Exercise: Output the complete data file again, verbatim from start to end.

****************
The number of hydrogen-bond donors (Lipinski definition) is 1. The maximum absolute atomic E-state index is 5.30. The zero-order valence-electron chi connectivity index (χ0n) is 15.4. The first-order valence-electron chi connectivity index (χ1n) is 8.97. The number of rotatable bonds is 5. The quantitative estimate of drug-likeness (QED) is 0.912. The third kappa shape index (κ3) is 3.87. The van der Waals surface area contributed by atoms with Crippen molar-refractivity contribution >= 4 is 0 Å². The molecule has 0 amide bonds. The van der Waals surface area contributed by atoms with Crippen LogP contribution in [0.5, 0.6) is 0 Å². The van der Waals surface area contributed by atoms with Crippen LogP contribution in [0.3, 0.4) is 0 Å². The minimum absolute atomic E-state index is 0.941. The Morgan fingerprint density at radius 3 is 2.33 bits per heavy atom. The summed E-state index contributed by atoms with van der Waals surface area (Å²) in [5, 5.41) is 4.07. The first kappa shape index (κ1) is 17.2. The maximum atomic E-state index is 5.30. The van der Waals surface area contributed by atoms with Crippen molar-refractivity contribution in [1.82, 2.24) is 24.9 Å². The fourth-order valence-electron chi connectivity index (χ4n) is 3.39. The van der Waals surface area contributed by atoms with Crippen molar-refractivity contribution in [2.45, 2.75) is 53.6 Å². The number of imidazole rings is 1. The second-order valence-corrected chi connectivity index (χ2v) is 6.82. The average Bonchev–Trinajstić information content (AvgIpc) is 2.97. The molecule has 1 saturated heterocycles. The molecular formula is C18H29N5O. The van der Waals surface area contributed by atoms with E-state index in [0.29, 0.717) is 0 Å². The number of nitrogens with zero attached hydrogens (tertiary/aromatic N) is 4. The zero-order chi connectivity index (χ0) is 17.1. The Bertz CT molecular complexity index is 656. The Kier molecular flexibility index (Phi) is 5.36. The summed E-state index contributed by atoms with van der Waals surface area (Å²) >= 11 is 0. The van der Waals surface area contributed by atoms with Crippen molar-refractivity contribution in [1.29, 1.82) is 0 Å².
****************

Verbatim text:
The number of hydrogen-bond donors (Lipinski definition) is 1. The maximum absolute atomic E-state index is 5.30. The zero-order valence-electron chi connectivity index (χ0n) is 15.4. The first-order valence-electron chi connectivity index (χ1n) is 8.97. The number of rotatable bonds is 5. The quantitative estimate of drug-likeness (QED) is 0.912. The third kappa shape index (κ3) is 3.87. The van der Waals surface area contributed by atoms with Crippen molar-refractivity contribution >= 4 is 0 Å². The molecule has 0 amide bonds. The van der Waals surface area contributed by atoms with Crippen LogP contribution in [0.5, 0.6) is 0 Å². The van der Waals surface area contributed by atoms with Crippen LogP contribution in [0.3, 0.4) is 0 Å². The minimum absolute atomic E-state index is 0.941. The Morgan fingerprint density at radius 3 is 2.33 bits per heavy atom. The summed E-state index contributed by atoms with van der Waals surface area (Å²) in [5, 5.41) is 4.07. The first kappa shape index (κ1) is 17.2. The maximum atomic E-state index is 5.30. The van der Waals surface area contributed by atoms with Crippen molar-refractivity contribution in [1.82, 2.24) is 24.9 Å². The fourth-order valence-electron chi connectivity index (χ4n) is 3.39. The van der Waals surface area contributed by atoms with Crippen molar-refractivity contribution in [2.45, 2.75) is 53.6 Å². The number of imidazole rings is 1. The second-order valence-corrected chi connectivity index (χ2v) is 6.82. The average Bonchev–Trinajstić information content (AvgIpc) is 2.97. The molecule has 1 saturated heterocycles. The molecular formula is C18H29N5O. The van der Waals surface area contributed by atoms with E-state index in [0.29, 0.717) is 0 Å². The number of nitrogens with zero attached hydrogens (tertiary/aromatic N) is 4. The zero-order chi connectivity index (χ0) is 17.1. The Bertz CT molecular complexity index is 656. The Kier molecular flexibility index (Phi) is 5.36. The summed E-state index contributed by atoms with van der Waals surface area (Å²) >= 11 is 0. The van der Waals surface area contributed by atoms with Crippen molar-refractivity contribution in [1.29, 1.82) is 0 Å².